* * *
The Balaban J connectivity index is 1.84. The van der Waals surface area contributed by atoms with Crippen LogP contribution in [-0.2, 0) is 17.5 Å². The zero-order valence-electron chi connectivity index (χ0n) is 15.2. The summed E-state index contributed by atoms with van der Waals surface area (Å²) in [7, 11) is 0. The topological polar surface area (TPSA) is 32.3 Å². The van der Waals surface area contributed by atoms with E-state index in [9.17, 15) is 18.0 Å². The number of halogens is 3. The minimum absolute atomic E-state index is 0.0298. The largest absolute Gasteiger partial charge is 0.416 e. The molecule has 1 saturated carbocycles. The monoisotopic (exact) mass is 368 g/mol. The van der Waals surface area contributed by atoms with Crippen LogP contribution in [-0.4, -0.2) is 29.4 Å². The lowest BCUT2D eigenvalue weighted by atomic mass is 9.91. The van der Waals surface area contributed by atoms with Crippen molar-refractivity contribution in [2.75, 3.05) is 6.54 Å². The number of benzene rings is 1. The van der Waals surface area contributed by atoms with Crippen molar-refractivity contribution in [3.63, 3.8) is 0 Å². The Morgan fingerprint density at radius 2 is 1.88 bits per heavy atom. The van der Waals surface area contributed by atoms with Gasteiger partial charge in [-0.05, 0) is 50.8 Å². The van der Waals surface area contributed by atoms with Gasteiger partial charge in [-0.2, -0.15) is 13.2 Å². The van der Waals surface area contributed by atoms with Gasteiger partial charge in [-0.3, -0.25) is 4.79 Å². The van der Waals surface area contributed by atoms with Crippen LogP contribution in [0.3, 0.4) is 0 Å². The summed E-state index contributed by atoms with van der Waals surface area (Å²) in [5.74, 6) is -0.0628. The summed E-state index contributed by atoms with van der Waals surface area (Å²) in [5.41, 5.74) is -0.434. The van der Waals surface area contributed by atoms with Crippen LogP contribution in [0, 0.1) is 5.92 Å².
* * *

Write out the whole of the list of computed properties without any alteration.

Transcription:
The Balaban J connectivity index is 1.84. The van der Waals surface area contributed by atoms with Crippen LogP contribution in [-0.2, 0) is 17.5 Å². The zero-order valence-electron chi connectivity index (χ0n) is 15.2. The summed E-state index contributed by atoms with van der Waals surface area (Å²) in [7, 11) is 0. The topological polar surface area (TPSA) is 32.3 Å². The van der Waals surface area contributed by atoms with E-state index in [9.17, 15) is 18.0 Å². The number of halogens is 3. The minimum absolute atomic E-state index is 0.0298. The largest absolute Gasteiger partial charge is 0.416 e. The molecule has 1 saturated carbocycles. The monoisotopic (exact) mass is 368 g/mol. The van der Waals surface area contributed by atoms with Crippen LogP contribution in [-0.4, -0.2) is 29.4 Å². The lowest BCUT2D eigenvalue weighted by atomic mass is 9.91. The van der Waals surface area contributed by atoms with Crippen molar-refractivity contribution in [2.75, 3.05) is 6.54 Å². The number of benzene rings is 1. The van der Waals surface area contributed by atoms with Crippen molar-refractivity contribution in [3.63, 3.8) is 0 Å². The Morgan fingerprint density at radius 2 is 1.88 bits per heavy atom. The van der Waals surface area contributed by atoms with Gasteiger partial charge in [-0.05, 0) is 50.8 Å². The van der Waals surface area contributed by atoms with Gasteiger partial charge in [-0.2, -0.15) is 13.2 Å². The van der Waals surface area contributed by atoms with Gasteiger partial charge in [-0.3, -0.25) is 4.79 Å². The van der Waals surface area contributed by atoms with Crippen LogP contribution in [0.3, 0.4) is 0 Å². The summed E-state index contributed by atoms with van der Waals surface area (Å²) in [5.74, 6) is -0.0628. The summed E-state index contributed by atoms with van der Waals surface area (Å²) in [5.41, 5.74) is -0.434. The van der Waals surface area contributed by atoms with Crippen LogP contribution in [0, 0.1) is 5.92 Å².